Washington Secretary of State Colin Powell said Wednesday the Bush administration was considering establishment of an interim Palestinian state and left open the possibility Yasser Arafat would head it.
"It isn't all that new and revolutionary a suggestion," Powell told reporters as he flew to a foreign ministers meeting in Canada. "It's been a pretty consistent element in all of the discussions about how to move forward in the Middle East."
In an interview Monday with an Arabic-language newspaper, Powell said a provisional state would give Palestinians "something they can put their hopes in, their dreams in, something the international community can invest in with some confidence."
"I think almost everybody has come to the agreement there is a need for provisional or interim steps," Powell said.
On Wednesday, en route to British Columbia, Powell eased back, saying an interim state was one of many ideas long under consideration.
Upon his arrival in Canada, Powell said: "What I have been doing is trying to help the press and the public understand the options that are out there, and help the press and the public understand the advice that the president has been receiving."
President Bush is to meet today at the White House with Prince Saud al-Faisal, the foreign minister of Saudi Arabia. An announcement by Bush on his strategy for carrying out his promise to the Palestinians of a state of their own could come as early as next week.
A senior administration official said Bush was seriously considering provisional statehood but had not reached a final decision.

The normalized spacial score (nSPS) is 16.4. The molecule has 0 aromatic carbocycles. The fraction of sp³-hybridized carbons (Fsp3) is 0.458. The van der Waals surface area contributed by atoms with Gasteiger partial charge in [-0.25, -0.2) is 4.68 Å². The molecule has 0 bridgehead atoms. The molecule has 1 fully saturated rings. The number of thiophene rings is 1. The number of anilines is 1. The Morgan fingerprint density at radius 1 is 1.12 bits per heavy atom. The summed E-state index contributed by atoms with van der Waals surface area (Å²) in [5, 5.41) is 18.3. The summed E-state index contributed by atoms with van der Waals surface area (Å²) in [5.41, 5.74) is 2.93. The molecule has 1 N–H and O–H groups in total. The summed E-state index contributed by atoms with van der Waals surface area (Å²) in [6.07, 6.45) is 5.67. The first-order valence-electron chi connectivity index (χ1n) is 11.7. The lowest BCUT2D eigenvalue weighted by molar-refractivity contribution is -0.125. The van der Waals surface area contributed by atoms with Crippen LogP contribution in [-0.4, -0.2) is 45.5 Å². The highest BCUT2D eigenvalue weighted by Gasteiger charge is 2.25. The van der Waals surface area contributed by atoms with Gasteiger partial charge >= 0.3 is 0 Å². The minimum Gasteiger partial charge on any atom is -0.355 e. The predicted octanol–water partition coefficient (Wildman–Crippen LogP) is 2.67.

Other administration officials played down the policy significance of Powell's remarks and also noted he was speaking to a newspaper with Arab readers.
Saeb Erekat, a senior Palestinian negotiator, responded coolly to Powell's suggestion of a provisional or interim state. "I don't know what he means by that," Erekat said. "The main thing here is to end the Israeli occupation and to have Israel withdraw" to its old borders, he said.
Nasser al-Kidwa, the Palestinians' observer at the United Nations, said there must be a "clear definition of the final outcome" for any interim measure to work. In fact, he said, "it might take us to a worse situation."
Without saying which countries raised the idea of an interim state, Powell said some thought it would create "a political horizon" that could make it easier for Palestinians to carry out changes needed to improve security and make Palestinian leaders more accountable.
Other countries, he said, felt an interim arrangement could put Palestinians in limbo and "you may never get to the end state."
"There are strong views on both sides of this issue," Powell said.